Gravity. There are two meanings to this word.
One is the scientific description of the earth’s property that holds all things to itself. The pull that keeps us grounded. That allows the planets to move around the sun; the universe to exist in the void. It’s the mysterious substance that makes life possible.
The other meaning of the word in English is the gravity of our fragile hold on life. We humans are not in control. Not even close. The gravity of our situation is clear. We are constantly on the brink of extinction and capable of destroying ourselves, individually and as a species. We are capable of destroying our planet and some say we are halfway there. More importantly, the planet is capable of destroying us and some say we are more than halfway there. The long-term chances of survival are grave. And that brings up a third related meaning. Our final destination is the grave.
Or is it?
Gravity is not an action movie in the usual sense. Sure, the special effects are amazing and lots of situations are life-threatening, but there’s no bad guy. No evil force. The threat is the randomness of the universe. Impersonal, uncontrollable events that happen for no particular reason. You can’t exactly “boo” the universe, and there is no winning against it, so it’s not power or weapons that save the day.
Sandra Bullock’s Dr. Ryan Stone spends the first third of the film overcome by panic. She’s hyperventilating, can’t save herself, can’t stop spinning. George Cloony’s experienced astronaut Matt Kowalski is the voice constantly saying, “Be not afraid. You’re wasting oxygen.” Or, don’t let fear of death waste your life. His graceful acceptance of death shows the way for the terrified Dr. Stone.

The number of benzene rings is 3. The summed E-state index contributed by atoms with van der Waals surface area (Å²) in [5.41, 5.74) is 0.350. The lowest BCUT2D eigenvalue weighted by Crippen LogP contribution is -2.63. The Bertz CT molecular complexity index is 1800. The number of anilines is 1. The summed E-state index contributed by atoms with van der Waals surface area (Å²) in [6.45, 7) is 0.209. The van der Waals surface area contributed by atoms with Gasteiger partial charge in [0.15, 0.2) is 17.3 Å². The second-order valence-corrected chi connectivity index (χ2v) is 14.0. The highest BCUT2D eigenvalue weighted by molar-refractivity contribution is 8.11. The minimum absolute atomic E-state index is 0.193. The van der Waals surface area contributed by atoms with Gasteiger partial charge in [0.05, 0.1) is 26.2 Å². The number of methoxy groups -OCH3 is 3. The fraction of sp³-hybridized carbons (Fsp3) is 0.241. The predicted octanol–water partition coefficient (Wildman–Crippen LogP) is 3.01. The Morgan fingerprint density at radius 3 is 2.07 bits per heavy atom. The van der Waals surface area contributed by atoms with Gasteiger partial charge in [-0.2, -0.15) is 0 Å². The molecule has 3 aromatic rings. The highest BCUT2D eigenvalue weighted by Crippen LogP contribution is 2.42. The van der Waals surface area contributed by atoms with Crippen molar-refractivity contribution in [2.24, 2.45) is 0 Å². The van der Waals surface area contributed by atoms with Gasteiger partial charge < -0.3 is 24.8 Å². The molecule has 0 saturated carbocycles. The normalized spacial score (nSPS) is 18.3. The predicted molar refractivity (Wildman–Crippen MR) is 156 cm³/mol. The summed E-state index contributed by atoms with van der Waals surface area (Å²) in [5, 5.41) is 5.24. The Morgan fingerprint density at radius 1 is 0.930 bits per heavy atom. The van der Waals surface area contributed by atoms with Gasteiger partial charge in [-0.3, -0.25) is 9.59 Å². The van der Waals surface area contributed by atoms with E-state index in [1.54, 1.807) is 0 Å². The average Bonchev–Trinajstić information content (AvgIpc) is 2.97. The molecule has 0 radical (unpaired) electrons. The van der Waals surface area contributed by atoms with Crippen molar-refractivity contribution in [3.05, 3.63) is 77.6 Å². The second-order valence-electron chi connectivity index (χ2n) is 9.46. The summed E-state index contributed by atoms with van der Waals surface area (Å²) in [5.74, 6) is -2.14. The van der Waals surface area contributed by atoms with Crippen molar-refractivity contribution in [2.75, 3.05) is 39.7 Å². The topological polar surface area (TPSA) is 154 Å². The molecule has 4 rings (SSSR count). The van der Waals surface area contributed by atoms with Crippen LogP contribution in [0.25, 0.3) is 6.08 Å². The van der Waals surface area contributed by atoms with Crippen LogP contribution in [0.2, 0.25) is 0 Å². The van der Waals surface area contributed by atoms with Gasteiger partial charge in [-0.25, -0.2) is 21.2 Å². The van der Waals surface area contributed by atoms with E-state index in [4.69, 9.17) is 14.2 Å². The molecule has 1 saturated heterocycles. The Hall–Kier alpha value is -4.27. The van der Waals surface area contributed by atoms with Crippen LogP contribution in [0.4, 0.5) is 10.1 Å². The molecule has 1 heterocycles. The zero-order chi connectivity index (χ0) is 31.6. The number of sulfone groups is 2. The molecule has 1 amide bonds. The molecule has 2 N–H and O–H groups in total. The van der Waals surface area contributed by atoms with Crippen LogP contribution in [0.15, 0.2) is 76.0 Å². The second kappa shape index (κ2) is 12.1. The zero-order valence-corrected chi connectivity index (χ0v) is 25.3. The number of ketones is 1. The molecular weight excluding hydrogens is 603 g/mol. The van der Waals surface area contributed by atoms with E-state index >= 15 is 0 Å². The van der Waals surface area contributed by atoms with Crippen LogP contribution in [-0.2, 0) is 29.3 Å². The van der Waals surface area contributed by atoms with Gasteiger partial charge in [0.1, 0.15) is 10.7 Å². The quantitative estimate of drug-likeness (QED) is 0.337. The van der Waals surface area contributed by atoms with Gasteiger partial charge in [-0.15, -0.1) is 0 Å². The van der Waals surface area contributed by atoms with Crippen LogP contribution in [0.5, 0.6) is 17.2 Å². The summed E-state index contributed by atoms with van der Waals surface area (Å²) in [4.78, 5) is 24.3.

The crux of the transformation of Dr. Stone is revealed in her self-dialogue. “We’re all going to die, we all know that. But I’m going to die today.” Her angst centers on the fact that no one will pray for her, or miss her – that her life has been meaningless. Then she says something like, “I can’t even pray for my own soul because no one ever taught me how. No one ever taught me.” With that little comment, director Alfonso Cuaron takes the blame off the individual and makes the case for community and the need for those of us who are alive on this planet take responsibility for one another. We have to teach each other to pray.
So in the movie a little miracle happens. Life after death makes an appearance. And when the fear of death is removed, panic is diffused and it turns out that there is a savior. There is more out there than we know. There is something beyond the grave. In fact, because of the savior, there actually is no death. God conquered death for us by the resurrection of Jesus from his grave and his ascension from earth.